The Weekly Digs #79

by Becky

We’ve had a little extra stress on our shoulders these past few weeks ever since our home builder sent us an article about lumber prices skyrocketing. He was getting ready to buy lumber for our framing but warned us prices are double to triple what they were a few months ago.

Cam and I talked about options since this takes a large portion on the home building budget. We could either pay more or we could wait until prices came back down. We also talked about possibly doing steel framing.

Two to three times more than our original framing budget cost amounted to a $60,000 difference, which is definitely a big enough jump that we decided we should wait and pray that the prices drop.

A harvest from this week

We did pray. The thought of waiting many months just to start framing was enough to made tensions high and our mood and excitement was way down. 

It also didn’t really help that friends were mentioning news articles they had seen where the prices were expected to only going to go UP for lumber.

Our builder decided to get a quote from a few of his normal lumberyards and Cameron heard from a friend of another place where we also got a quote. After weeks of worrying and waiting one quote came back thirty thousand more than budgeted and the other was eight thousand more than budgeted.

Even though it was still more than our budget, it was not nearly as much as we had thought it would be. You can imagine our relief!

The most expensive part is the sheet lumber and that is done after the stick framing is finished. We talked with our builder put in an order for the stick lumber and decided to wait on ordering the sheet lumber in hopes the price will come down.

Our lumber came in, and the framing has started! Wahoo!

My goal in the garden this week was to get a cover crop of peas and oats in before we left on a two-day vacation.  I have been clearing out pumpkins, watermelon, and winter squash from this area for weeks. I finally pulled the plants and had Cameron burn some of the squash bug infested and powdery mildew diseased plants.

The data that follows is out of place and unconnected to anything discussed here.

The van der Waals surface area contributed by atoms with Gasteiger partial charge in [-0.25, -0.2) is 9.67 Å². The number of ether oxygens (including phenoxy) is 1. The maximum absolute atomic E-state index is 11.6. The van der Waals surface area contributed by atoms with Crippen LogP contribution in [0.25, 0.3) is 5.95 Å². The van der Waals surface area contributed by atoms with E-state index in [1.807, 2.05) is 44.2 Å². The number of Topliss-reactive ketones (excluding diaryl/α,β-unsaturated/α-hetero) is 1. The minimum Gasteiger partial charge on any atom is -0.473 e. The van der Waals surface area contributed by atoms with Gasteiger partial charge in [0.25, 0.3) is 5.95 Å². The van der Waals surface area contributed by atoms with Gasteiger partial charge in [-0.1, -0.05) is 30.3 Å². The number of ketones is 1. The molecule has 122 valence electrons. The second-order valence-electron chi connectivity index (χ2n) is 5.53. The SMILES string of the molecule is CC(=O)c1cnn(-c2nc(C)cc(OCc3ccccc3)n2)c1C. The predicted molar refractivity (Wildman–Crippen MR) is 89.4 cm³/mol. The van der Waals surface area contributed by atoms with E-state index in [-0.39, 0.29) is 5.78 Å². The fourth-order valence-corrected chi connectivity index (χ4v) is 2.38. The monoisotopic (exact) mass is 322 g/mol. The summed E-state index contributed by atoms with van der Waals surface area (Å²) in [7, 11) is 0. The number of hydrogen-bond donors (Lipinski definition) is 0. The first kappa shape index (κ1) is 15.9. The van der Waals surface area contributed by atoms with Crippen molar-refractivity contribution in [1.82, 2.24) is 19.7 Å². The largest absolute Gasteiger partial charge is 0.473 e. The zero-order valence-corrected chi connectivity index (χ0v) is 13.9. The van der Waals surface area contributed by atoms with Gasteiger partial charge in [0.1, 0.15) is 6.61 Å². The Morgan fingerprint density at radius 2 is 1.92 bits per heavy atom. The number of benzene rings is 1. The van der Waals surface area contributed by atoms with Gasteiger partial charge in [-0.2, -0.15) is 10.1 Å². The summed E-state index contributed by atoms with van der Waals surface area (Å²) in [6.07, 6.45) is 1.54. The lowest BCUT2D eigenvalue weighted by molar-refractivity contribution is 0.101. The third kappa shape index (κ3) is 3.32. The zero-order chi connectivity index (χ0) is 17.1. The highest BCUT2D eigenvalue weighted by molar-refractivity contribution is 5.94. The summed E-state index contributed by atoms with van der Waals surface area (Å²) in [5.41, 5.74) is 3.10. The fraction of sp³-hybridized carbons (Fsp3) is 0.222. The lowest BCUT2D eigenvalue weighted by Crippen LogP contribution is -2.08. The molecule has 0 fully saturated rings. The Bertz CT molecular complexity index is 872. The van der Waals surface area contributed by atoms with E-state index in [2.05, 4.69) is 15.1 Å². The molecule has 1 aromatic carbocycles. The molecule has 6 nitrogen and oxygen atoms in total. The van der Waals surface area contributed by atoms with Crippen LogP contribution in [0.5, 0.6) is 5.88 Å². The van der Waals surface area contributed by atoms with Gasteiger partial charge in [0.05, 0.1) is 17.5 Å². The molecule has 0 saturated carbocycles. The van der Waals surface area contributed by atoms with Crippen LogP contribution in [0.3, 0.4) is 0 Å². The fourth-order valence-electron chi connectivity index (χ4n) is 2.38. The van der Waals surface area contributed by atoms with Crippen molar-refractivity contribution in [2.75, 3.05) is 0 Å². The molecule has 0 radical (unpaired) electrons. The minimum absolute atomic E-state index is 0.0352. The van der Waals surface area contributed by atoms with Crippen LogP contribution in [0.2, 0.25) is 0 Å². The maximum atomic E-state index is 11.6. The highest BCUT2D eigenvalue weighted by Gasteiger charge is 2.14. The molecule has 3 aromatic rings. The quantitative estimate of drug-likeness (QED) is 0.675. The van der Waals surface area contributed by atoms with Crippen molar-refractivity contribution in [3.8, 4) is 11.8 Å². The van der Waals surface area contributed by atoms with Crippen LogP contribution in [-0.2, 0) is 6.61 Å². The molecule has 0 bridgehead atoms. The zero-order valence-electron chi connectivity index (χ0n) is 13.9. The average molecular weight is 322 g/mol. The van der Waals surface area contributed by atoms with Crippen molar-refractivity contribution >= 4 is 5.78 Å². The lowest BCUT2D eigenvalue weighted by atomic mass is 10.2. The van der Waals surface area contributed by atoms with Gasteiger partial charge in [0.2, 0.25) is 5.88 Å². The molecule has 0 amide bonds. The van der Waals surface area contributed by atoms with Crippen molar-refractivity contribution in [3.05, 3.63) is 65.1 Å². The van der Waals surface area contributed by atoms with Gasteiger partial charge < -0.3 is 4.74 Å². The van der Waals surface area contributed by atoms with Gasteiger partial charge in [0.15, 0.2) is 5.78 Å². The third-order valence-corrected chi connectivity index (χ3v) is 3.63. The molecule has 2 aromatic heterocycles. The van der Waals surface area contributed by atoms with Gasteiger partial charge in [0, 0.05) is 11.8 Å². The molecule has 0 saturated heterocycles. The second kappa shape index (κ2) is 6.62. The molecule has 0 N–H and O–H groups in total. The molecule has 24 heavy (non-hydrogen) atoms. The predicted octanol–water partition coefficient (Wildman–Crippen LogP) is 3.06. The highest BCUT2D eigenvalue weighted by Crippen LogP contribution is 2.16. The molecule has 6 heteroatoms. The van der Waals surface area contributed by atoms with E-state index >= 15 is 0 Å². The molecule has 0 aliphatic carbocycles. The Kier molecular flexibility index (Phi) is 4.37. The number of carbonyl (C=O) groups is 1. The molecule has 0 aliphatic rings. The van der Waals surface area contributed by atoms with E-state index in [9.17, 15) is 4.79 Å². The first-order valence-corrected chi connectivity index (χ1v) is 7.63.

By Saturday we had most of the plants out and pulled the leftover weeds.  It was just about prepped on Saturday evening.  After homeschooling Monday morning, we set out to the garden.

The kids worked on duct taping squash bugs off our cucumbers because all the squash bugs migrated over there after the pumpkins and winter squash disappeared.

Meanwhile, I started getting the area for cover crop ready to plant by raking off mulch, mixing the peas and oats with a seed inoculant (beneficial bacteria which helps the peas fix more nitrogen in the soil), and making shallow furrows for the seeds.

All those things took a few hours. Then we planted, covered the seeds with dirt, watered by hand (this entails three trips to the creek to fill water and then taking it down each row with the watering can), and finally covered everything with burlap strips.

After looking at those seeds, I thought it looked just like bird food and decided to play it safe and cover the area until they sprout.  The birds were crazy with eating the corn seeds and I didn’t want to risk it again.

Side note: We’ve discovered a new pest in the garden- MICE! It is the first time I’ve seen them since being in Arkansas 11 years. I didn’t think they were a pest here but apparently I was wrong.  Hopefully the mice won’t eat all the seeds under the burlap.